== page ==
WASHINGTON -- China is not manipulating its currency to gain unfair trade advantage, the US Treasury Department said Wednesday in a semiannual report to Congress.
A handfull of hundred-yuan notes at a bank in Beijing. The US government declined to name China a currency manipulator. [Agencies]
"Treasury concluded that neither China nor any other major trading partner of the US met the requirements for designation" as a manipulator of their currency, the report said.
However, the report said the Chinese yuan remains severely undervalued against the US dollar, claiming the recent movement of the yuan had been "too limited and modest."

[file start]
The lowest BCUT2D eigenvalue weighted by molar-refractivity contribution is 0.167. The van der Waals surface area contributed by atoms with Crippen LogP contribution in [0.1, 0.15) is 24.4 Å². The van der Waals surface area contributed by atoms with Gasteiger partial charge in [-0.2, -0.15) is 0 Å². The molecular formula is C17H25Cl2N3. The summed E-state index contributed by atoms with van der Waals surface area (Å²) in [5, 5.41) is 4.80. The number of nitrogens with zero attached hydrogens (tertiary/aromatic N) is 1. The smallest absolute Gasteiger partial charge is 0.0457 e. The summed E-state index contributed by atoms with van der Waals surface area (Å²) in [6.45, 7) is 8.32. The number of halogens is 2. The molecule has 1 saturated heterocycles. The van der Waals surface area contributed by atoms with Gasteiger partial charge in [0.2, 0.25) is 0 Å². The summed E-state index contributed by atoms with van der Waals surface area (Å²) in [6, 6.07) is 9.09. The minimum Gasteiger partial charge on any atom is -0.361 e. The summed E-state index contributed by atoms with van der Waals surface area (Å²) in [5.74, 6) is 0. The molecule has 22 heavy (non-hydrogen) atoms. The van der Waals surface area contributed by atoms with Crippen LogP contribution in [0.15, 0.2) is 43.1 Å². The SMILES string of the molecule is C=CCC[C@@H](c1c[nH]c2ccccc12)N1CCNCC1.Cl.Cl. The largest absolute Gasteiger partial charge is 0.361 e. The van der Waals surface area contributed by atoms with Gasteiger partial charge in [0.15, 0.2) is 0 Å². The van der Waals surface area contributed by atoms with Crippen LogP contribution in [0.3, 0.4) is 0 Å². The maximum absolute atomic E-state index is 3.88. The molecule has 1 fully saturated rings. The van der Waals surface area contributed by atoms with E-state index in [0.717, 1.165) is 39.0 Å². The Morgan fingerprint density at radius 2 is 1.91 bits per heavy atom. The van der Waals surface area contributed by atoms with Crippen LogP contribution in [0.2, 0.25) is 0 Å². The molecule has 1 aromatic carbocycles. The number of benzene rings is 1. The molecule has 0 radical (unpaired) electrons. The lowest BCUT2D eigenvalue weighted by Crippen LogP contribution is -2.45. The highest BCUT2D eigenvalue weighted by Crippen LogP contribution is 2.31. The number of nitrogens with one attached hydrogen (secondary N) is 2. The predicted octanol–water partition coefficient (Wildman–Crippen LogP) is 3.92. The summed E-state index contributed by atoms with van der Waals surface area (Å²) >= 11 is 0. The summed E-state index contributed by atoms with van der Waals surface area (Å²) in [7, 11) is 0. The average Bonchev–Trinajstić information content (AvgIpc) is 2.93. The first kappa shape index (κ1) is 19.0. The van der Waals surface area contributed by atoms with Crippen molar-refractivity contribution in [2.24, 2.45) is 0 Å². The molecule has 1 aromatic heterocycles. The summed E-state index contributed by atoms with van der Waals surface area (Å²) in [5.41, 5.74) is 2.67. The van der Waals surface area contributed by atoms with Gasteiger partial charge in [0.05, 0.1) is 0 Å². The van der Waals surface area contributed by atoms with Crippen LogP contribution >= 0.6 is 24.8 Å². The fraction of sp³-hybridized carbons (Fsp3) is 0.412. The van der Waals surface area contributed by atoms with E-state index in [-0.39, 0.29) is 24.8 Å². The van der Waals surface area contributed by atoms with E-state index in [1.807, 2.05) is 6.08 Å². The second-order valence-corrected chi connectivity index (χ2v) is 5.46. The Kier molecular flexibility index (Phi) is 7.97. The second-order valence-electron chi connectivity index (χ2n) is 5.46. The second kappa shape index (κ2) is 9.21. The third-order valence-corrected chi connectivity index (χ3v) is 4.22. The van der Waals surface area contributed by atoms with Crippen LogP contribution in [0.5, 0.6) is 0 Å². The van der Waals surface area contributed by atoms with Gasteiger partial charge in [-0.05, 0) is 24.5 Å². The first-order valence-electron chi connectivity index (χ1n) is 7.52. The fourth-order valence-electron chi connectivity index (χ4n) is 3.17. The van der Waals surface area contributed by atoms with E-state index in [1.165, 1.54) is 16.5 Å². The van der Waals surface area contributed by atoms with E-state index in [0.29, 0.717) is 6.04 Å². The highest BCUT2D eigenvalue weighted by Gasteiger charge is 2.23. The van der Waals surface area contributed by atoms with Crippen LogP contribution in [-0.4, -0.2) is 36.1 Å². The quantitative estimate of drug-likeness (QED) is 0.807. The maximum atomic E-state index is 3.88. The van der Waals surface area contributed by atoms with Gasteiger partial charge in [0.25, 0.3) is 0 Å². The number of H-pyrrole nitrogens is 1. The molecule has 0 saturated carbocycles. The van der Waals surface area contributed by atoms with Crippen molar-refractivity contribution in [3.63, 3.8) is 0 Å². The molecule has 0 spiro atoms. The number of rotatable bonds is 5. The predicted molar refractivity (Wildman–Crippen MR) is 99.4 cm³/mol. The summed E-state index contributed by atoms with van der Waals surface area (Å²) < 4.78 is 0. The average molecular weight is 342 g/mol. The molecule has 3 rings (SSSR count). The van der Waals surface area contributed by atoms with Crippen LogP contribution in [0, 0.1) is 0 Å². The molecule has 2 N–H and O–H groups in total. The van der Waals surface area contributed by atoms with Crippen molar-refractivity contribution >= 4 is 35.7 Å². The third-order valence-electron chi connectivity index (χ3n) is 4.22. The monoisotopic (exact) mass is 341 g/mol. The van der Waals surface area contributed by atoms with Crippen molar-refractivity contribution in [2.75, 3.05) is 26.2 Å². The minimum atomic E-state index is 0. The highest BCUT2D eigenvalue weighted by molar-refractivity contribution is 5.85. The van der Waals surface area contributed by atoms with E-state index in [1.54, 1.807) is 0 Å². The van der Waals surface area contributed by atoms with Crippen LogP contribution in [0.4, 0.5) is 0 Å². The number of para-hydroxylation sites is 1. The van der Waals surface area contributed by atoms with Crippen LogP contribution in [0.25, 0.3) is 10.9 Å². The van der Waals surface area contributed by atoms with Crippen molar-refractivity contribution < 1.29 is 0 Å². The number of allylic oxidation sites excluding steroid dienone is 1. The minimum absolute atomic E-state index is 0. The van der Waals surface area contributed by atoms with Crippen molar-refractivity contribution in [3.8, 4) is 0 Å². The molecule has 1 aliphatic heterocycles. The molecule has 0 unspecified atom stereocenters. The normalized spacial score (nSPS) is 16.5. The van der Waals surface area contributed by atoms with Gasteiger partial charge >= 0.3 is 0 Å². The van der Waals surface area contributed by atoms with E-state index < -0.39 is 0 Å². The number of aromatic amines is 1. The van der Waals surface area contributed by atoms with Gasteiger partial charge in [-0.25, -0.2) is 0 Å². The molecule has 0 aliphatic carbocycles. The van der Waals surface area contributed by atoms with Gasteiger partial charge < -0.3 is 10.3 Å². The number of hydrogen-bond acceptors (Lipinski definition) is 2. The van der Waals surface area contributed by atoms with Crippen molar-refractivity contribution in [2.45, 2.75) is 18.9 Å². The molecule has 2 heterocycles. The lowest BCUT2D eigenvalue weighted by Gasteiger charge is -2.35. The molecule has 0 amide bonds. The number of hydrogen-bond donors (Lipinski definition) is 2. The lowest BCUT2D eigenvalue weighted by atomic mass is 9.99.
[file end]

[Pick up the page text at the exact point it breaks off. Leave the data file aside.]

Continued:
The Treasury issues the report twice a year according to a 1988 law, which requires the department to analyze trading partners' foreign exchange policies and determine whether currency manipulation to gain unfair trade advantage is occurring.
Under the law, economic sanctions can be imposed on countries found in violation.
The report acknowledged that the yuan, also known as the renminbi, appreciated against the dollar by 12.1 percent since a new currency regime was imposed in July 2005 that allowed it to trade in a wider range.
The Chinese currency rose by 2.5 percent in the first half of 2007 and another 3.2 percent in the second half through December 11. Against a broader range of currencies, the gain has been 3.8 percent since 2005.